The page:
ArtsAutosBooksBusinessEducationEntertainmentFamilyFashionFoodGamesGenderHealthHolidaysHomeHubPagesPersonal FinancePetsPoliticsReligionSportsTechnologyTravel

Economic Policy - How Nonprofits Contribute to a Local Economy

Updated on March 18, 2013

A Vigorous Cultural Life Enriches a Community


Economic Policy - Art and Cultural Organizations are Good Business

Local economy needs the arts. Economic policy should recognize this. Funding for the arts, especially funding from state and local governments, is shrinking as budgets are at a breaking point. Government officials often target arts funding as a relatively painless process. This is a mistake, an economic mistake. It's bad economic policy.

Municipalities across the nation are in deep economic trouble. Often dependent on property transfer taxes and annual tax levies, towns and cities are victims of the crash in the real estate market. As baby boomers retire in droves, unfunded pension liabilities often tip a problem into a crisis.

Some Municipalities Are at the End of Their Rope

According to an Associated Press report, The City of North Las Vegas, Nevada, the state's fourth largest city with a population of 224,000, has declared itself a disaster area under a statute that many see as intended for natural calamities such as earthquakes or fires. The disaster declaration, if upheld in court, will allow the city to suspend union contracts including pay increases. North Las Vegas was once the nation's fastest growing city, but it's revenues have plunged from $817 million in 2009 to $298 million in 2012. one in every 195 homes is in foreclosure, the highest rate in a state where foreclosures are common. The city has also lost over 3,000 business in the three years after the beginning of the recession in 2007. The story of North Las Vegas is repeated in various degrees across the country.

Stockton, California a city of just under 300,000 people and a debt of $700 million declared bankruptcy in June 2012. It is the largest city in the United States ever to declare bankruptcy.

It's easy to blame politicians because they are the ones who are, in large part, blameworthy. But those who are relatively new to public office will argue that the problems started before they were sworn in and they have an excellent point. Government officials in years past, who often received donations and doorbell ringing help from public service unions, rewarded their sponsors with rich benefits packages. But, as George Will famously said, "The future has a way of arriving unannounced." The future is now, the chickens have come to roost, and office holders are pulling their hair out trying to come up with solutions.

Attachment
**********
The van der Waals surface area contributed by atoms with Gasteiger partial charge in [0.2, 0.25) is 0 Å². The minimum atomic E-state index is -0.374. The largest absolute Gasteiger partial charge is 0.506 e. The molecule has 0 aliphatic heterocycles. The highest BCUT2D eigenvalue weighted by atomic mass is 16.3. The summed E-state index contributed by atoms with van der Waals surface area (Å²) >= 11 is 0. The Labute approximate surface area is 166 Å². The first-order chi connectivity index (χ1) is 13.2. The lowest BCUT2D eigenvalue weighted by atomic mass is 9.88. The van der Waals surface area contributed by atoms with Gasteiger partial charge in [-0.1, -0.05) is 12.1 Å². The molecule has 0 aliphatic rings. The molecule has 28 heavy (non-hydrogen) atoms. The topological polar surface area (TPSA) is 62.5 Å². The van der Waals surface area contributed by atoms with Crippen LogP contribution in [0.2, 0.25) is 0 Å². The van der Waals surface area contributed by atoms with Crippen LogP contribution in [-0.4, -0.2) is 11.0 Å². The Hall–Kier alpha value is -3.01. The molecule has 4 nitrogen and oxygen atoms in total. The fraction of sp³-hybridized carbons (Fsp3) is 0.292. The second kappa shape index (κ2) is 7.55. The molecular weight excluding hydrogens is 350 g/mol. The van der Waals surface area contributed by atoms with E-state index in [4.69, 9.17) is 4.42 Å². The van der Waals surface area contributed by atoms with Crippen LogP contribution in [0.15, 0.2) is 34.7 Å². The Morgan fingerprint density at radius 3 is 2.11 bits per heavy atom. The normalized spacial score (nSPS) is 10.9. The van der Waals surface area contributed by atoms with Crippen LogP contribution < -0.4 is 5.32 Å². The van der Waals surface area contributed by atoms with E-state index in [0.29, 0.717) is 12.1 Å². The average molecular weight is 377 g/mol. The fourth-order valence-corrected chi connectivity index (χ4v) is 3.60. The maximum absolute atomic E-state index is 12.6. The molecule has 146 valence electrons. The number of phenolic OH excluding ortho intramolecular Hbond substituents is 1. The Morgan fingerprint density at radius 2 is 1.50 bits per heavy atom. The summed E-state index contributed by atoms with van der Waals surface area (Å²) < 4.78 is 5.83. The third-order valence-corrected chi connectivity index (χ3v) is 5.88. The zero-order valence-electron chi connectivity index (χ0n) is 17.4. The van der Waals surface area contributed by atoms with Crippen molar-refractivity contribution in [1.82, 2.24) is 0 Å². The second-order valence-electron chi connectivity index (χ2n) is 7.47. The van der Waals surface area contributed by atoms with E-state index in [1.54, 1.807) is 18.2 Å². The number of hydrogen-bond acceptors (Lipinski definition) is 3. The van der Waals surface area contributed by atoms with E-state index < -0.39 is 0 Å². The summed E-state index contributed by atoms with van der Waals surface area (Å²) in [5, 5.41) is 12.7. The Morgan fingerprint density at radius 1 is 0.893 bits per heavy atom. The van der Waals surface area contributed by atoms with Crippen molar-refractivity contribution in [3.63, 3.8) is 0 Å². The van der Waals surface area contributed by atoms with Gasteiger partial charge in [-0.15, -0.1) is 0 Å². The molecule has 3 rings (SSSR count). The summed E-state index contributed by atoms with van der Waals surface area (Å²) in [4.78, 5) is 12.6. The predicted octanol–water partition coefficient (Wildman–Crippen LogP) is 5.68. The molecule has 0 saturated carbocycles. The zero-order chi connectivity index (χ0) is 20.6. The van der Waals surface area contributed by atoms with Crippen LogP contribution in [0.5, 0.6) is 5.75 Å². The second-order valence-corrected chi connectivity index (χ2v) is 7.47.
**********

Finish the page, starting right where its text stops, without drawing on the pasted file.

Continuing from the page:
Your Opinion on Funding For the Arts

Would You Like To See Your Local Government Spending on the Arts Cut?

See results

Funding for the Arts—The Wrong Place to Cut

Because arts activities and cultural institutions seldom involve life or death issues, some government officials target funding for the arts when trying to balance a budget. This isn't only a mistake, it's bad budgeting. The arts give to, not take from, a local economy.

In a report titled "Arts, Culture and Economic Prosperity in Greater Philadelphia," the Greater Philadelphia Cultural Alliance noted that arts and cultural organizations in Philadelphia and four nearby suburban counties generate about $1.3 billion. The study looked at 177 arts and cultural organizations and a survey of 2,324 audiences.

Tellingly, the report found that local governments receive five dollars in revenue for every one dollar spent in supporting the organizations. Unfortunately, the Philadelphia Office of Arts and Culture was closed in a budget move in 2004, prior to this study. There is now a vigorous discussion of reopening the office.

The healthy monetary churn should be obvious. Employees of arts organizations live, spend and pay taxes in the local communities that are served by the arts and cultural organizations. Audiences, whether from nearby or from tourism, spend money on lodging and eat in local restaurants. Then there is the intangible commodity of quality of life. A poll isn't taken every time a real estate agent tells a prospective buyer: "Oh yes, and right nearby is a museum and a concert hall."

Non profit fundraising is not just a government concern but an ongoing responsibility for non profit boards who seek corporate sponsorships.

Economic policy should recognize that non profit organizations and the arts institutions they run are a critical part of the economic life of a community as well as its cultural life.

Copyright ©2012 by Russell F. Moran


    0 of 8192 characters used
    Post Comment

    • rfmoran profile image

      Russ Moran 5 years ago from Long Island, New York

      In re the Fed, I totally agree. Why can't NPR privatize and sell advertising? The Sesame Street dolls and other paraphernalia are among the best selling stuff in the US.

    • Mitch Alan profile image

      Mitch Alan 5 years ago from South Jersey

      I would concede the need on a local level, with the local community in agreement with the spending through a vote or other public debate. I would not allow another federally confiscated dollar to fund the arts.

    • rfmoran profile image

      Russ Moran 5 years ago from Long Island, New York

      Great minds think alike Bill.

    • billybuc profile image

      Bill Holland 5 years ago from Olympia, WA

      I just mentioned this in my latest hub....the cutting of funding for the Arts.....always one of the first cutbacks to be made in a bad economy...and it is silly and wrong. Great hub my friend!